We shouldn't all feel as though we live in the future. The connectivity we now have as a global society is at such a level that we sometimes forget what it was like living without social media, streaming services and, of course, mobile devices—you know, like 2005.
All jokes aside, the fact that we have progressed so far in such a short space of time also means that the business world is still having trouble keeping pace with cyber security. Today, it's the single most difficult challenge facing modern business: trying to manage the endpoint access of everyone. Hence the need to get to the point—the endpoint that is.
Seemingly, there is no end to the devices that can be connected to a corporate network: from mobile phones, tablets and laptops, to cameras, USB drives, MP3 players, IoT devices, the list goes on. The question then becomes, “Who monitors these devices and their access?” And, more importantly, “What corporate data is being uploaded or downloaded that could cause a potential threat?”
The challenge for many organizations is how to implement controls that allow users access to devices and their functionality, while simultaneously ensuring that no corporate data is being taken and no malicious code is being introduced into the network. After all, device functionality and its subsequent connectivity is the key factor in productivity—the reason why we want people to have devices in the first place. However, along with that connectivity comes the inherent risks associated with ubiquitous access.
Far too often, the greatest risk of a data breach comes from employees simply taking files without permission, or even uploading malware by mistake. In fact, research shows that accidental breaches—caused by devices being lost or by employees being unaware that their device is infected, and so on—account for the majority of issues that companies face.
The irony of the situation is that most associate cyber security incidents with the image of a hooded criminal hunched over a laptop planning the next heist. And, can someone please tell me why all cyber criminals wear hoodies all the time? Okay, I digress.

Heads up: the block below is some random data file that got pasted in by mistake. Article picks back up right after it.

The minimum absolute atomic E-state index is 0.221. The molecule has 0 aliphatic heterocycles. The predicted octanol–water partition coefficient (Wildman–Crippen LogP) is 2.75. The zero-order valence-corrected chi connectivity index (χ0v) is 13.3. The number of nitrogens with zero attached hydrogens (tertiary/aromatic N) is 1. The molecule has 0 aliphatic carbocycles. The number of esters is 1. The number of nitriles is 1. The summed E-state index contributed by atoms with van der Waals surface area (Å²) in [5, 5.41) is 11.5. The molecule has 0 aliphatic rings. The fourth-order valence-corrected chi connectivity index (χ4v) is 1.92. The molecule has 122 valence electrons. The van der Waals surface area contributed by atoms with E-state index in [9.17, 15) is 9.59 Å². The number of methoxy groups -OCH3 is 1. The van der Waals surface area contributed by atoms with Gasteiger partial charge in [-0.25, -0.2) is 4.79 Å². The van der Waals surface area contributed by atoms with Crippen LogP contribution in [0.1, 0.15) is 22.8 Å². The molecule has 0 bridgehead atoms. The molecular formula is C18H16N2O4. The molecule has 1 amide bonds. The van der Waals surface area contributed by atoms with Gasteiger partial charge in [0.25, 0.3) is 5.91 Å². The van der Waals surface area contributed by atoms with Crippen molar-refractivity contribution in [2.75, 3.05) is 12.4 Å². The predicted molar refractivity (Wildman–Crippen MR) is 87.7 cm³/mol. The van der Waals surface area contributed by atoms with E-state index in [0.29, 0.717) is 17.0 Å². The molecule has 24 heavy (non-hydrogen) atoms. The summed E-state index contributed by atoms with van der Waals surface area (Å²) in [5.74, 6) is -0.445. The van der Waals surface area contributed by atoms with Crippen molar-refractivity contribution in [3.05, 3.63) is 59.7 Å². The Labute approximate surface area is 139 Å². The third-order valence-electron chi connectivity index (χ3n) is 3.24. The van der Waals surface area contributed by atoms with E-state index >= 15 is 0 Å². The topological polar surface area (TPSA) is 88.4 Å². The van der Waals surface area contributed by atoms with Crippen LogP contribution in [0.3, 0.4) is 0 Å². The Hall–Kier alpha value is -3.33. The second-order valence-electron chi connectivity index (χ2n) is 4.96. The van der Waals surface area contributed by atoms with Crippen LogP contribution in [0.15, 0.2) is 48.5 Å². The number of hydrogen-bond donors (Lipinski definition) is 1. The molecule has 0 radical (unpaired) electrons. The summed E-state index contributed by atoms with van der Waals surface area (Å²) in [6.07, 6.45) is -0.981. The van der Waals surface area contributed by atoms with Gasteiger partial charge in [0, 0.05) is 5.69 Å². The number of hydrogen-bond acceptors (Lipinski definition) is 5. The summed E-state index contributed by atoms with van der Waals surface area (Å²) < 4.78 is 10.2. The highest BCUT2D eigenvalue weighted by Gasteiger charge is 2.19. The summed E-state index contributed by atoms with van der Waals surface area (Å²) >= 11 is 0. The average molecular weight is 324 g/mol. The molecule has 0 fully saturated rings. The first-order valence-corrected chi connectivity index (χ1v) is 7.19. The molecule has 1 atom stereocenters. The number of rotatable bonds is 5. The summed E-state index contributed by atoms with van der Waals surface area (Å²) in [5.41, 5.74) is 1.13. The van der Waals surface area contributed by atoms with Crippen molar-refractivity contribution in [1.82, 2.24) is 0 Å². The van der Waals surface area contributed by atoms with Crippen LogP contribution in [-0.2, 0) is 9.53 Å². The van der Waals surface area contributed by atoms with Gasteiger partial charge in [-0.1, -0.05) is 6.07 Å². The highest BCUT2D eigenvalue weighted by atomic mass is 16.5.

The question now is, “How does one control device access while simultaneously allowing some data types to be accessed or transferred?” To control endpoints, companies need to take a data-centric approach to security. In essence, designing an approach to give users the amount of control they need, balancing that with a level of security that will effectively prevent or mitigate the impact of a successful attack.
But that is easier said than done. The expertise needed to architect such a solution is something far beyond that of most IT teams, meaning that it's simply no longer the role of IT to create such infrastructure. Gone are the days of IT being solely responsible for everything “technical." In fact, IT is now far more of a business driver than the utilitarian group of doers it once was.
These issues are not solely technology issues. Generally, they are a combination of People, Process, and then Technology. First, you should know what’s important to your business, then train your employees on how to handle the information, and then implement solutions that are designed to protect the data—wherever it exists. And, of course, allow your team the time and energy to focus on what’s core to your operations.
So, where does that leave the endpoint security issue? If companies truly want to mitigate risk against intrusion of any type, they need to take a holistic approach to cyber resiliency—something that requires in-depth expertise and knowledge of not only technology, but also the human element.
My advice: Find a partner who has a history of implementing real cyber security initiatives—ones that work now and in the future. And, most importantly, get to the point—the endpoint.
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